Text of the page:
From April 2003 many Britons will have to pay more National Insurance. BBC News Online examines the implications.
How much are National Insurance contributions going up by?
From April you will have to pay an extra 1p in the pound through higher National Insurance (NI) contributions.
Employees, self employed and employers alike will have to pay the extra penny tax.
The rise was announced by Chancellor Gordon Brown in the last budget and is meant to fund increased spending on the National Health Service.
I pay NI but my mother is approaching retirement and earns only a little. Will she have to pay the extra tax?
Anyone of working age earning more than £89 per week pays NI on their earning up to a maximum of £585 per week (£595pw from 6 April).
However, there are about 100,000 women who elected between 1948 and 1977 to pay a reduced rate of NI, called the "married women's reduced rate".
The rate is currently charged at 3.85% well below the standard rate of employees' NI, which is currently 10%.
But they will have to pay 4.85% from April - an increase of more than a quarter.
From April, their payments will incur an additional 1% of all earnings above the lower earnings limit threshold, the same as all employees, employers and self-employed workers.
My mother pays the reduced rate: it seems like she is going to be in a tricky position.
The real sting in the tail for people paying the married women's reduced rate is that lower contributions spell limited state help.
By electing to make reduced contributions, women had to forfeit their right to their own pension.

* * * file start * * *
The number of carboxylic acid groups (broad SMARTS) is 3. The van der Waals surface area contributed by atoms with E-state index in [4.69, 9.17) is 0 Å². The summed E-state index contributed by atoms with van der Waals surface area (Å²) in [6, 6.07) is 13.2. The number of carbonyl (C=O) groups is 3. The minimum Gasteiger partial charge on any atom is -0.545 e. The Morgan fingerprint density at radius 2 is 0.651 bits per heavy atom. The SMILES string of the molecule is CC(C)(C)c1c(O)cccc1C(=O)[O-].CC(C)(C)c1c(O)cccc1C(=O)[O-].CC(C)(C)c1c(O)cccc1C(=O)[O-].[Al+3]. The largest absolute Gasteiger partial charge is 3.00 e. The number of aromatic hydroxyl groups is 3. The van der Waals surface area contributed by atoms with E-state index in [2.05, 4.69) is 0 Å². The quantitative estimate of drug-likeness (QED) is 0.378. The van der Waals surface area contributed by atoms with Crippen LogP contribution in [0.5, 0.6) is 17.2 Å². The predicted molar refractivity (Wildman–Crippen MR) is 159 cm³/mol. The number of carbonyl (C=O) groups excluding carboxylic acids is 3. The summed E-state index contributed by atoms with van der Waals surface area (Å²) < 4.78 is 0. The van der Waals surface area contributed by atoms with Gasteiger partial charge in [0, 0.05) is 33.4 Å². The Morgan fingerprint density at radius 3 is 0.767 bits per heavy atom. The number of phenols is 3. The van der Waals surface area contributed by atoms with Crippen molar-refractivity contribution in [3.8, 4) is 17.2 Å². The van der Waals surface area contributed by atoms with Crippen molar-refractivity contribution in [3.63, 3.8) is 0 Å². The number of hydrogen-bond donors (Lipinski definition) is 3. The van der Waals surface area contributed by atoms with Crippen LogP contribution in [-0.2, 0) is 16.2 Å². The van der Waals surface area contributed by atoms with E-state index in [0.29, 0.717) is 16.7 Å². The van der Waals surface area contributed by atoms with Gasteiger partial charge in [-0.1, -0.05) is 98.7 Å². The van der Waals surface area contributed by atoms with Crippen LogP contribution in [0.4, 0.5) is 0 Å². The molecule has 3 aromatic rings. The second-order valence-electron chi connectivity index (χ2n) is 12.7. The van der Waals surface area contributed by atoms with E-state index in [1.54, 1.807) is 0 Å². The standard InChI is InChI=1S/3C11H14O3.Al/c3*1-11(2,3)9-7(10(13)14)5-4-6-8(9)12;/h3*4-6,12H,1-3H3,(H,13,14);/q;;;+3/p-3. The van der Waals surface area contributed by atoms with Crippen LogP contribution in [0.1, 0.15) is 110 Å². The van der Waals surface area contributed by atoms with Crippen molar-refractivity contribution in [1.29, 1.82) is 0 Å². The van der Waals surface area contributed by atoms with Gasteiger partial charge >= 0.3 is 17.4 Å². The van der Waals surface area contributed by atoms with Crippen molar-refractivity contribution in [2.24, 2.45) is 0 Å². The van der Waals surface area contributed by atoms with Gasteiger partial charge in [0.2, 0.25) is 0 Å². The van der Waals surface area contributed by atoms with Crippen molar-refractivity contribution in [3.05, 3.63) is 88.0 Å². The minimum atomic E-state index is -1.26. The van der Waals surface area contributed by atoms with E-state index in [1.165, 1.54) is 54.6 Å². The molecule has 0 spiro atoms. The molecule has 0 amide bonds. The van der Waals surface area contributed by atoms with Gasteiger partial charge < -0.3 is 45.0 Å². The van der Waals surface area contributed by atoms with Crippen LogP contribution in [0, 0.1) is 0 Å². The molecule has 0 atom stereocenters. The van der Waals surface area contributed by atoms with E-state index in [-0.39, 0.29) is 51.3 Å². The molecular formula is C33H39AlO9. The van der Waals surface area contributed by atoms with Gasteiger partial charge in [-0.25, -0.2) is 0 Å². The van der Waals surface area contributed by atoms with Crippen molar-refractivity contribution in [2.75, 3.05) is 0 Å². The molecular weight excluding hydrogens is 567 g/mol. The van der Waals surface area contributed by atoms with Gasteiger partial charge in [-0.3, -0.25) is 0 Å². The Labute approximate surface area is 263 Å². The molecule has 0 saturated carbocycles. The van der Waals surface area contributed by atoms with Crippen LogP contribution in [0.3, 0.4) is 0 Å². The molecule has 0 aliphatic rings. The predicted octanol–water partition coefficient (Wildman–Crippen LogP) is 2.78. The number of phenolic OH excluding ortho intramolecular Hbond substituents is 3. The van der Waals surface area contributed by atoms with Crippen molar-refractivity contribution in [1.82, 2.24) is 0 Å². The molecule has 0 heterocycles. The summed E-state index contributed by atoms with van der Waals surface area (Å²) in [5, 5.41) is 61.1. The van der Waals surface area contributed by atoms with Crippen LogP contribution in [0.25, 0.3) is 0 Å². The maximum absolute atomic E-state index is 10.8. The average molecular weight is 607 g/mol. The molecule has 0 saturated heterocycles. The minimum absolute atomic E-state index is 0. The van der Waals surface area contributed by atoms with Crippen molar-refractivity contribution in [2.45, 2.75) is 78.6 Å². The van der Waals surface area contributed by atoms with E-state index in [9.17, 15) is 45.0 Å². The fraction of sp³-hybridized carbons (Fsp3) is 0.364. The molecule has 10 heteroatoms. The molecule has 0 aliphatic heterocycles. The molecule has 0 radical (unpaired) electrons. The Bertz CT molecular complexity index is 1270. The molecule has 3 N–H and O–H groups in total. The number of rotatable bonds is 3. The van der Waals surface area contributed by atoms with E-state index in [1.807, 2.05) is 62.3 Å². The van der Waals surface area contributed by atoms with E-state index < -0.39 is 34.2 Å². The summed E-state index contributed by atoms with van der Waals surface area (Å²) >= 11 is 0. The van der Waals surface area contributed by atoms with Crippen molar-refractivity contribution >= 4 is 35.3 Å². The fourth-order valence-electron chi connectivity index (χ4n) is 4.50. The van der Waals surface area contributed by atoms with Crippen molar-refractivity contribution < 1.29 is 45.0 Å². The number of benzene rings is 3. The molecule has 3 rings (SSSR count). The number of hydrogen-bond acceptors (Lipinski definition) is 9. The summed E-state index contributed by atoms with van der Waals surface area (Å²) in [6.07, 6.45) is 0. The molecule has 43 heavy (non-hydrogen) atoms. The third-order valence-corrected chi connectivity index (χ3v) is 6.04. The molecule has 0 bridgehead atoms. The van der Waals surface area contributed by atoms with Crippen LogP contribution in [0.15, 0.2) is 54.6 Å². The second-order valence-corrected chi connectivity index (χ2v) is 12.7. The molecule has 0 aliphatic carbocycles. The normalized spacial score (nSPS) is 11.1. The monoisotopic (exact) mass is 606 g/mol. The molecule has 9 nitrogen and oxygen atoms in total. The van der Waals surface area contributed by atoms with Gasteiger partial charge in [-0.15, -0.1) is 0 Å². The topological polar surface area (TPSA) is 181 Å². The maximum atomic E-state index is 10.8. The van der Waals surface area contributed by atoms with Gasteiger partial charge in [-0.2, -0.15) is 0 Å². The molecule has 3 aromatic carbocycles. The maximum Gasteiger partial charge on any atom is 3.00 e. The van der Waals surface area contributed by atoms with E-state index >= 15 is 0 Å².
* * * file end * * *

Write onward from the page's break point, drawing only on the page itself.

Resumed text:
The assumption was that if the husband was under 65, he would still be in work and his wife would enjoy the support of his wages.
The wife would then receive a pension at a rate of 60% of her husband's pension.
It also disqualified the women from other benefits, such as incapacity benefit.
Will top earners pay more?
Unlike previous rises in NI contributions this increase will have a greater impact on the wealthy.
For the first time the government has decreed that the extra penny rise will apply on earnings above the upper earnings threshold (£595pw from April).
At the time of the announcement some wealthier individuals could be forgiven for breathing a sigh of relief.
There had been some talk that the upper earnings limit on NI contributions was going to be abolished.
This could have seen annual tax rises for the rich not in the hundreds but the many thousands.
Why are some businesses angry about the rises in NI?
The government collects NI contributions from businesses as well as people.
The NI hike will make it more expensive to employ at a time when the economy is slowing and many firms are creaking under the burden of maintaining expensive employee pension schemes.
Self employed business people - the engine of the UK economy - may feel they are facing a double tax blow.
They face having to pay extra on their own wage and those of their employers.
All in all, if the economy continues to turn sour - as many economists predict - the extra cost to business could lead to an uptick in UK unemployment.
Why was there a year's delay between the announcement and the tax rise?
At the time of the original announcement the government's finances were in good shape.
In short, they were bringing in more money than they were spending, even with big expensive projects renewing the NHS in the pipeline.
As a result, the government took the less politically painful and unprecedented step of delaying the tax rise - sweetening the pill a little.
However, since then, many observers believe the government's finances have taken a sharp turn for the worse.
Tax revenues have been lower than originally forecasted as a result of sluggish economic growth.
And, with the government committed to increase spending on public services, there is a growing fear that a financial "black hole" may be developing.
And if that happens, this April's NI rise may be the first of many.
Gordon Brown delivers his next budget on 9 April.